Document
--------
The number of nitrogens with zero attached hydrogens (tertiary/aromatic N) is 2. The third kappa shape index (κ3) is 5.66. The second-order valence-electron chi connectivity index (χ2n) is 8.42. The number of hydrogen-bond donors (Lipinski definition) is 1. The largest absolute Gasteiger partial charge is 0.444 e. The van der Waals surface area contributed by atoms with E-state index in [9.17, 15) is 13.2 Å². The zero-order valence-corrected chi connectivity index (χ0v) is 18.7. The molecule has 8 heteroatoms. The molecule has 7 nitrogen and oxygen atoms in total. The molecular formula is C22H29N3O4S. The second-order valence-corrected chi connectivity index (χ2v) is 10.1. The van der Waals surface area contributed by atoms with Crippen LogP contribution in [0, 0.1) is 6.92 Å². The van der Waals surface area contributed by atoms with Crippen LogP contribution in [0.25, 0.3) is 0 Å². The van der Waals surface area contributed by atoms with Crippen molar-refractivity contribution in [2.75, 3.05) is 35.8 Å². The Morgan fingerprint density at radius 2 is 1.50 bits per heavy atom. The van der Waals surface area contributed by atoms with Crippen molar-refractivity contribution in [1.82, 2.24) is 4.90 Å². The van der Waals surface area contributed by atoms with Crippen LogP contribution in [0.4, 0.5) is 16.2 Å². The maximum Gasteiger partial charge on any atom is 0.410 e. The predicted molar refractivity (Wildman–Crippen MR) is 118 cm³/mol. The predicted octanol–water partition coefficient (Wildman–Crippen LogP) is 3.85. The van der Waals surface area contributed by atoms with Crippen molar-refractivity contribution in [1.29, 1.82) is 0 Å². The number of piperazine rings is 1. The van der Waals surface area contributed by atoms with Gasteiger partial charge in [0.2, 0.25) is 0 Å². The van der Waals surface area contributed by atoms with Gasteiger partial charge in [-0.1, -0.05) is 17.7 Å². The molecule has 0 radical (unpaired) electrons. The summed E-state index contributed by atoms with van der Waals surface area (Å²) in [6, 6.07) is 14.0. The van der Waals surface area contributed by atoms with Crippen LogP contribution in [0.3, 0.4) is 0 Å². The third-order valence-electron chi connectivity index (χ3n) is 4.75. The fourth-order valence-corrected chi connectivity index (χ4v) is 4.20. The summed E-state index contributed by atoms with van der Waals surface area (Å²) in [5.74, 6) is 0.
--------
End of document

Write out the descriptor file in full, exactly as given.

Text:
The number of nitrogens with zero attached hydrogens (tertiary/aromatic N) is 2. The third kappa shape index (κ3) is 5.66. The second-order valence-electron chi connectivity index (χ2n) is 8.42. The number of hydrogen-bond donors (Lipinski definition) is 1. The largest absolute Gasteiger partial charge is 0.444 e. The van der Waals surface area contributed by atoms with E-state index in [9.17, 15) is 13.2 Å². The zero-order valence-corrected chi connectivity index (χ0v) is 18.7. The molecule has 8 heteroatoms. The molecule has 7 nitrogen and oxygen atoms in total. The molecular formula is C22H29N3O4S. The second-order valence-corrected chi connectivity index (χ2v) is 10.1. The van der Waals surface area contributed by atoms with Crippen LogP contribution in [0, 0.1) is 6.92 Å². The van der Waals surface area contributed by atoms with Crippen LogP contribution in [0.25, 0.3) is 0 Å². The van der Waals surface area contributed by atoms with Crippen molar-refractivity contribution in [2.75, 3.05) is 35.8 Å². The Morgan fingerprint density at radius 2 is 1.50 bits per heavy atom. The van der Waals surface area contributed by atoms with Crippen molar-refractivity contribution in [1.82, 2.24) is 4.90 Å². The van der Waals surface area contributed by atoms with Crippen LogP contribution in [0.4, 0.5) is 16.2 Å². The maximum Gasteiger partial charge on any atom is 0.410 e. The predicted molar refractivity (Wildman–Crippen MR) is 118 cm³/mol. The predicted octanol–water partition coefficient (Wildman–Crippen LogP) is 3.85. The van der Waals surface area contributed by atoms with Crippen molar-refractivity contribution in [1.29, 1.82) is 0 Å². The number of piperazine rings is 1. The van der Waals surface area contributed by atoms with Gasteiger partial charge in [0.2, 0.25) is 0 Å². The van der Waals surface area contributed by atoms with Gasteiger partial charge in [-0.1, -0.05) is 17.7 Å². The molecule has 0 radical (unpaired) electrons. The summed E-state index contributed by atoms with van der Waals surface area (Å²) in [6, 6.07) is 14.0. The van der Waals surface area contributed by atoms with Crippen LogP contribution in [0.3, 0.4) is 0 Å². The third-order valence-electron chi connectivity index (χ3n) is 4.75. The fourth-order valence-corrected chi connectivity index (χ4v) is 4.20. The summed E-state index contributed by atoms with van der Waals surface area (Å²) in [5.74, 6) is 0.